It simply is not smart or good business practice to put a business and many livelihoods at risk for the sake of a few dollars from underage customers. In fact, it is really stupid.

Senator Lapointe's research assistant referred to VLTs as the crack cocaine of gambling: You play them once and you are almost instantly hooked. I will start with crack cocaine. The term was actually coined by Donald Trump in an attempt to limit competition to his casinos. Instead, he succeeded in providing a great shorthand term for all opponents of gambling. The instant addiction assertion is simply ludicrous. Millions of people play these games responsibly every day all around the world.

For example, there are approximately 250,000 VLTs in Spain, which has a population of 40 million people, versus the 38,000 VLTs we have here in Canada. I would invite any and all of you to play VLT or to try a hand of video poker. You may or may not like it, but I doubt any of you would become immediately hooked, or hooked even if you played dozens of times.

I would like to share with you the results of some research that was conducted by Harvard Medical School directly on this point and presented by Howard Shaffer, the Director of the Division of Addictions at Harvard Medical School. He states that there is a myth regarding addictive behaviour around gambling that the game causes the disorder. In fact, the game does not cause the disorder because, if it did, everyone who played the game would end up with the problem. Gambling problems derive from every form of gaming. It is the relationship of a person with vulnerabilities to the games that they play, what this means to them and how it fits into their life that essentially determines whether or not they will have a problem.

I would now like to move on to the research data, including the recent widely publicized reports on the sources of Ontario gaming revenue. I will cite facts from research previously presented to you by the Canada West Foundation summarized from their research report number 16, ``Gambling in Canada.''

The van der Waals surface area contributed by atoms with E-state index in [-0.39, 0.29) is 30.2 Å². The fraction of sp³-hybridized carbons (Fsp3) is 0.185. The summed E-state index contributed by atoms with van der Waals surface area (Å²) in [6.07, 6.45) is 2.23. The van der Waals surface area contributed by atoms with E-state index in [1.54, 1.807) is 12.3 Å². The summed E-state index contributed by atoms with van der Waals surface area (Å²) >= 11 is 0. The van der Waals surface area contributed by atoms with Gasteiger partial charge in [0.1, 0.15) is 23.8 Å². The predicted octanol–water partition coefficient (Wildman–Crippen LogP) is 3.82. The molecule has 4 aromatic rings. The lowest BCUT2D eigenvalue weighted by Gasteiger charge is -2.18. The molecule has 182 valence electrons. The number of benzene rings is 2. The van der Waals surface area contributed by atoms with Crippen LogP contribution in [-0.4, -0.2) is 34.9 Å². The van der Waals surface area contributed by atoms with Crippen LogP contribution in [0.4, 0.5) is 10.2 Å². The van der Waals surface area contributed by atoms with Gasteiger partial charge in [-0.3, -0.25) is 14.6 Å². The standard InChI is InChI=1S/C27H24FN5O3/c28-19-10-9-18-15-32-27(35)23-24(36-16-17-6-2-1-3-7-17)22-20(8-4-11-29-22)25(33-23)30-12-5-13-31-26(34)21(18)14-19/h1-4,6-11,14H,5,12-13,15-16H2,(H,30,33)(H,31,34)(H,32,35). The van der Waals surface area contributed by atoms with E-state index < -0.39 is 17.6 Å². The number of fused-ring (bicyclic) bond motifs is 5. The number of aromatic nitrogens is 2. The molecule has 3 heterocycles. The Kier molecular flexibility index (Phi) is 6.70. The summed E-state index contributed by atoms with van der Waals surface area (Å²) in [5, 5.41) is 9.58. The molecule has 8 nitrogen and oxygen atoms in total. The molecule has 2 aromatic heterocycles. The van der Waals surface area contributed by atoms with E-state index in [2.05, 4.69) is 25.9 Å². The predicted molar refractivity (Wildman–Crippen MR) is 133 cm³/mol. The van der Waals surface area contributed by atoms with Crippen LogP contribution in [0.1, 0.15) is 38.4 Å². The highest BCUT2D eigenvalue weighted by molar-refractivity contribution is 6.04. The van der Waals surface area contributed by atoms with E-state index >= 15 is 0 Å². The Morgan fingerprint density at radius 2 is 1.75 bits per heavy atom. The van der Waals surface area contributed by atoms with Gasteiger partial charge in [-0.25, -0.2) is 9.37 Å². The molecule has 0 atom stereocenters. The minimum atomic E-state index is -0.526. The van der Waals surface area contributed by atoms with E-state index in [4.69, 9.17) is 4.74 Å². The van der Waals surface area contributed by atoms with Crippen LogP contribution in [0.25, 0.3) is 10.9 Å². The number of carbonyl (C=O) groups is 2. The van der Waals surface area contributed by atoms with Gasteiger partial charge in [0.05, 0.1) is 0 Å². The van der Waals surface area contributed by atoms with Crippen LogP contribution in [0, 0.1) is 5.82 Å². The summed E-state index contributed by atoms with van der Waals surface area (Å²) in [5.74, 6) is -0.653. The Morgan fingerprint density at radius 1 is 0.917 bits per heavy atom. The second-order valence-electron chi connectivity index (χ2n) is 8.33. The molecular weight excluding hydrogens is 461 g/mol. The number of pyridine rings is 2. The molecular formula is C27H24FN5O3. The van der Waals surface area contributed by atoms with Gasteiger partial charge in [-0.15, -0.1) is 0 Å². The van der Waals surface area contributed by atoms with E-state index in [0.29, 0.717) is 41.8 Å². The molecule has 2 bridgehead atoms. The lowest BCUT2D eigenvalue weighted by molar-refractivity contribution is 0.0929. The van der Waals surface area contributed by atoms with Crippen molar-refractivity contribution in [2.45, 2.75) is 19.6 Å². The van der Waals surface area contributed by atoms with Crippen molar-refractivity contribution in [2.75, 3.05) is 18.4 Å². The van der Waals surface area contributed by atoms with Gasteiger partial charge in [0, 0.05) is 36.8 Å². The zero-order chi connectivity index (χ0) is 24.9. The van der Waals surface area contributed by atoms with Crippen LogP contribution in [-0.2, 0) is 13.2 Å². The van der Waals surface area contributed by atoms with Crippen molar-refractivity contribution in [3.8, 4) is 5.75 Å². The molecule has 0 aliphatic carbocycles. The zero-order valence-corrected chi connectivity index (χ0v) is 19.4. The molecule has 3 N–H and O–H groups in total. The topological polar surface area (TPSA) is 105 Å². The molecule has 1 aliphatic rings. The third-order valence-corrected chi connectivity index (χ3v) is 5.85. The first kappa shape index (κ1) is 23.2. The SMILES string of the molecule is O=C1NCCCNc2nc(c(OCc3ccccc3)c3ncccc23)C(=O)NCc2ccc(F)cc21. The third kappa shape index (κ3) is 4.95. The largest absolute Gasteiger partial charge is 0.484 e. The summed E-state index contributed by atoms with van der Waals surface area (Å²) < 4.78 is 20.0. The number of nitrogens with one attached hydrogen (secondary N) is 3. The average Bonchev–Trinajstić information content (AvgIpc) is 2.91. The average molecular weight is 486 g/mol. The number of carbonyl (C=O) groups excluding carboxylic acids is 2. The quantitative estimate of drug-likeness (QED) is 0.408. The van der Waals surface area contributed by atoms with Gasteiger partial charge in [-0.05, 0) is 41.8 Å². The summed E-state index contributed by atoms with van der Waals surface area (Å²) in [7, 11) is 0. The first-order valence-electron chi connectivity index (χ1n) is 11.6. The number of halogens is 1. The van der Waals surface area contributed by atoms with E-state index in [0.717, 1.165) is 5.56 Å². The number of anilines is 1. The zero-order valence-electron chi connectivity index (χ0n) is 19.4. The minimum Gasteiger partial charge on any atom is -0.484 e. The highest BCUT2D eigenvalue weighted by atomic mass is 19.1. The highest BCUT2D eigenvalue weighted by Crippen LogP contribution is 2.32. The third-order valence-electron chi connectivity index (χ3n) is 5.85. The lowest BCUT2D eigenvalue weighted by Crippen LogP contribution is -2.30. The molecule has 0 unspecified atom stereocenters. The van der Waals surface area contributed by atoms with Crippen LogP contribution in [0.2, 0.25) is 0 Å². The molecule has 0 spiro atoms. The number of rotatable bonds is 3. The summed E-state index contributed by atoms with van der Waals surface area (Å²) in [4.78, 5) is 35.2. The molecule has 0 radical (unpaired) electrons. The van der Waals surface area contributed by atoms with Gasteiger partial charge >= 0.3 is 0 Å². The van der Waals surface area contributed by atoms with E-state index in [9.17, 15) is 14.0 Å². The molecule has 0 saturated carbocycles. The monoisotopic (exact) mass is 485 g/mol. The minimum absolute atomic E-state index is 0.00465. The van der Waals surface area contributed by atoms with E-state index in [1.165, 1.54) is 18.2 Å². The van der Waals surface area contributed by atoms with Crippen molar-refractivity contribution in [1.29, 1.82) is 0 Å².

First, approximately 75 per cent of Canadians participate in legalized forms of gambling. Second, few Canadians have problems controlling their levels of gambling. For those who do, the consequences of addictive behaviour are often substantial. Third, gambling has emerged as an important revenue source for governments, charities and businesses. Fourth, a number of entities — First Nations, charities, hospitals, universities, et cetera — view gambling as providing potential opportunities for financial recovery and economic development.

As for the recent widely-quoted report on the demographics of sources of Ontario gaming revenue, the shocking findings are that people who like to gamble, or gamble more frequently, which does include the 1 per cent with gambling problems, disproportionately contribute to the gaming revenues of casinos, et cetera. This is like saying that season ticket holders to the Montreal Canadiens contribute more to the box office than those who go to one or two games a year, or that people who like to drink wine with their meals contribute more to alcohol sales than teetotallers, or that smokers pay more tobacco taxes than non-smokers. It is a self-evident truth.

Unlike those shocked and appalled by the reported conclusion that 35 per cent of gaming revenues are contributed by less than 5 per cent of the adult population with moderate and severe problems — which findings, incidentally, are well in excess of any previous studies, including those of the University of Chicago that determined that less than 4 per cent of gross daily casino revenues are attributable to pathological gamblers. — I actually read the whole report, gave the authors the benefit of the doubt that it was entirely correct and crunched their numbers. One can certainly argue with the methodology and leaps of faith and logic employed by the authors. Even they placed great limits on their findings.

To quote from the report:

...the findings concerning gambling expenditures are tentative.... The proportion of revenue from severe problem gamblers is very tentative...reported expenditures did not match up to actual revenues...

The report conclusions are based upon the premise that if all types of gamblers minimize and exaggerate to the same extent, then the proportion of revenues derived from problem gamblers would be the same regardless, that is, that the lies and reported errors in the data will equal and balance out in the end. I would say that rigour seems to be somewhat lacking.

That the incidence of problem gaming estimated by the authors is anywhere from 26 to 140 per cent higher than other recent studies is also highly suspect.

The report concluded that the average contribution from this segment of the population was $3,118 per person annually versus $427 for the general population. Assuming that these seemingly inflated numbers, when compared to any other study, are true, simple math tells us this is an average of $8.50 a day, about the cost of two Starbucks lattes, one glass of wine in a restaurant and less than the price of one movie ticket.